Heaton low traffic trial to be removed

Trial measures to reduce traffic on residential streets in Heaton will not be made permanent.
Bolingbroke Street in Heaton, Newcastle, looking towards the junction with Heaton Park Road. Temporary bollards are blocking vehicle access.

Trial measures to reduce traffic on residential streets in Heaton will not be made permanent following a review of consultation feedback and data.

The Heaton Neighbourhood Low Traffic Zone trial was implemented in October 2022 and was intended to make local streets safer and more pleasant by redirecting traffic onto more appropriate routes and encouraging more walking and cycling.

However, findings from the trial showed that these main objectives were not met.

Rather than using main routes, vehicles were found to often use alternative residential streets and back lanes, and there was no evidence that the trial had resulted in more people walking or cycling.

Consultation with residents was carried out and traffic data collected during the trial has been analysed alongside people’s comments and feedback prior to the decision being made to remove the scheme.

A spokesperson for Newcastle City Council said: “Following a review of consultation feedback and data collected during the Heaton Neighbourhood Low Traffic Zone trial, we have concluded that it would not be appropriate to make these measures permanent when the experimental traffic regulation order (ETRO) expires on April 23.

“Traffic data collated during the trial showed that, rather than using main routes, vehicles often used alternative residential streets, with Falmouth Road and Wandsworth Road particularly affected by an increase in traffic.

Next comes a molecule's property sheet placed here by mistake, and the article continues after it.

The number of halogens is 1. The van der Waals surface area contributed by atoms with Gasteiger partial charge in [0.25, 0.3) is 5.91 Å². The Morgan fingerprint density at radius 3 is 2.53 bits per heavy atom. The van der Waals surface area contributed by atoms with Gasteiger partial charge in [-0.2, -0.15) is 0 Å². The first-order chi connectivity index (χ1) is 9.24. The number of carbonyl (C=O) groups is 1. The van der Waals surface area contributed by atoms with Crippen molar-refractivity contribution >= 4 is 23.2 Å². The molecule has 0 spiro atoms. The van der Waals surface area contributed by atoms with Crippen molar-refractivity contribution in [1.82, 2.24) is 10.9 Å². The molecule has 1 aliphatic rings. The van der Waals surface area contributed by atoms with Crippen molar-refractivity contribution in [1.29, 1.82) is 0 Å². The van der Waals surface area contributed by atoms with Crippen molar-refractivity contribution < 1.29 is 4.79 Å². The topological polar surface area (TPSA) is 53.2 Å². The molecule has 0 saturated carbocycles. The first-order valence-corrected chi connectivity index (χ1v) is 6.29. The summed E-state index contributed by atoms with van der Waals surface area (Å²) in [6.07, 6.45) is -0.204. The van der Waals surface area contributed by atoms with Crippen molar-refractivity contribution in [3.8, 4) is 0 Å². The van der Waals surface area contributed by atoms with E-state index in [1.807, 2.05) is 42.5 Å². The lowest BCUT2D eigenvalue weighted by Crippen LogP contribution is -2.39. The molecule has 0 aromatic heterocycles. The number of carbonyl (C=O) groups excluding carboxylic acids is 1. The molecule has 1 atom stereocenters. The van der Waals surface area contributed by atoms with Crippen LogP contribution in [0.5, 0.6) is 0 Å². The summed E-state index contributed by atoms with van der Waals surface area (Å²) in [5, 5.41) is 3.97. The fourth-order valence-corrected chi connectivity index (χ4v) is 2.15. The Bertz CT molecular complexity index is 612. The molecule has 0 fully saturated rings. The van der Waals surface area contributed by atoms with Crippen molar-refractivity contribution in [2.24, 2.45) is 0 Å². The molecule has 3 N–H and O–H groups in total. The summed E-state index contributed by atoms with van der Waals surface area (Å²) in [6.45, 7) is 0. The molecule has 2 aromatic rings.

“A major concern was the fact that over 700 vehicles a day were found to be using the back lanes on Heaton Park Road. This creates a number of road safety risks as these lanes are not designed for, or expected to carry, this level of through traffic.

“There was also no data to suggest that there had been a significant shift to walking and cycling during the trial. 

“Any reduction in traffic on some residential streets – notably Heaton Park View and Cardigan Terrace – instead led to the increase in use of back lanes and we know residents would agree that this is not what we wanted to achieve.

“We have examined all 2,380 responses to the consultation and the views of residents were almost evenly split between those in favour of the measures and those against.

“We will be publishing a formal decision later this week and we do, of course, remain committed to working with communities to look at how we can make our neighbourhoods safer, cleaner and greener.

“We have already engaged with residents on other options for the Heaton area. That conversation will continue and we will use the feedback we have received to help shape revised proposals for Heaton which we will consult with residents on in due course.”